Just to make sure you’re with me: opulent wedding, my family not involved, 300+ people, 14 were mine. The night of the Popravyny, my drunk father-in-law (fart-in-law? I’ll keep working it) wants us to help pay for the wedding out of our gifts. And, I actually think that’s not a bad idea. After all, he footed the bill (of course his wife and daughter went haywire, although I did help pick the place because if you’re going to make me do this bullshit again and make me GET CONFIRMED IN THE CATHOLIC CHURCH, then it’s going to be a nice place). The solution: we take the total cost of the wedding, band, church, all of it, divide by the number of people and multiply by 14 (the number of my guests). Makes sense, right? He didn’t think it was enough, so we gave him some more cash, like he’s was whore. Because, well, he was acting like one, and not in a good way.

Here’s where the shit hits the fan. He tells me he wants to talk to me on the back deck. My mother-in-law and wife looked at each other and followed me out. It was there that he said this to me, and my spouse: “You [spouse] always have a place here. You can always come home. Because he isn’t going to amount to anything! He can’t even get his own Best Man!” It was at this point his wife threw a drink in his face. When he said the line about the Best Man, I laughed. Because it was funny. The two ladies were yelling at him, asking what was wrong with him. I walked inside, where he got in my face. He quickly got out of my face, because I’m much taller and I was about 30 years younger. It may have also been when I said, “If you do not get out of my face, I will fucking drop you.” Who knows.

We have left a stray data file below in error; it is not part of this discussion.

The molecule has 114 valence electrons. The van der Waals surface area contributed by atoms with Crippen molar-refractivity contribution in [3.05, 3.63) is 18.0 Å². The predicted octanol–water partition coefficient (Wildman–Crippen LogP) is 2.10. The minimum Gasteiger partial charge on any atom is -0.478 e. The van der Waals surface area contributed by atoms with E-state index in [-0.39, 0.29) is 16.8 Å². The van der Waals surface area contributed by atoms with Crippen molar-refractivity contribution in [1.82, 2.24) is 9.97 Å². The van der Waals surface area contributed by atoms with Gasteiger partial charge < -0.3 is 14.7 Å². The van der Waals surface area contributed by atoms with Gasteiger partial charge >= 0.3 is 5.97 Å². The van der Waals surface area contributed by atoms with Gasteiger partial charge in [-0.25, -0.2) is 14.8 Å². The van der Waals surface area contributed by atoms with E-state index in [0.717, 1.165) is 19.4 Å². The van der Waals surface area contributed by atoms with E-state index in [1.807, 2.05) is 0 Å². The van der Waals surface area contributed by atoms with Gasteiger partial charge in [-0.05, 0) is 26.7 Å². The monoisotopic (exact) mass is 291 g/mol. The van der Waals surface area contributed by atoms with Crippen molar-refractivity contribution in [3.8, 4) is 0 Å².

The reason this story is relevant is because interactions like this happened a few times over the years (I once slapped him across the face when he came at me. I’m not proud but I wouldn’t take it back). The last time was the summer of 2018, right before the event that changed my life.

I don’t even remember what he said, but I got in his face, “If you ever talk to me like that again, I will fucking end you! Do you understand?” It was different this time. I meant it. He was afraid and it felt good to me because I had been afraid, anxious. I wanted to turn it all around on him. My spouse and her mom were yelling at me. Calm down! Me calm down? This is all YOUR fault! None of you ever backed me up! You’re scaring your daughter! Fuck.

I turned around and there was my 8 year old, standing on the other side of the screen door crying. I rushed and gathered her up in my arms and brought her to the bedroom.

“Why are you sad, baby?”

“Because you were yelling at my Grandfather.”

“I know. I’m sorry. I know it seems like it came out of no where, but there was a lot that went on that you don’t know about, and I’m very sorry. The only thing you need to understand right now is that I love you and he loves you very much.” I was extremely proud of myself as a father in that moment. I didn’t want her to think this wretched asshole that made my life shitty was a bad person. I might be rationalizing, but I’m going to go with it because it’s my story.

Here’s where the rubber meets the road: I was told I had anger issues by, well, everyone. And the sad thing is, or maybe it’s not such a sad thing, but I agreed. I was miserable. Anger comes from fear and sadness, and although I didn’t care about my relationship with, well, anyone really, I was tired. Just physically tired of being sad and angry. And it was then I decided that I would get myself to a therapist, and this would begin a tornado of change. I say tornado, because it was pretty destructive for a while.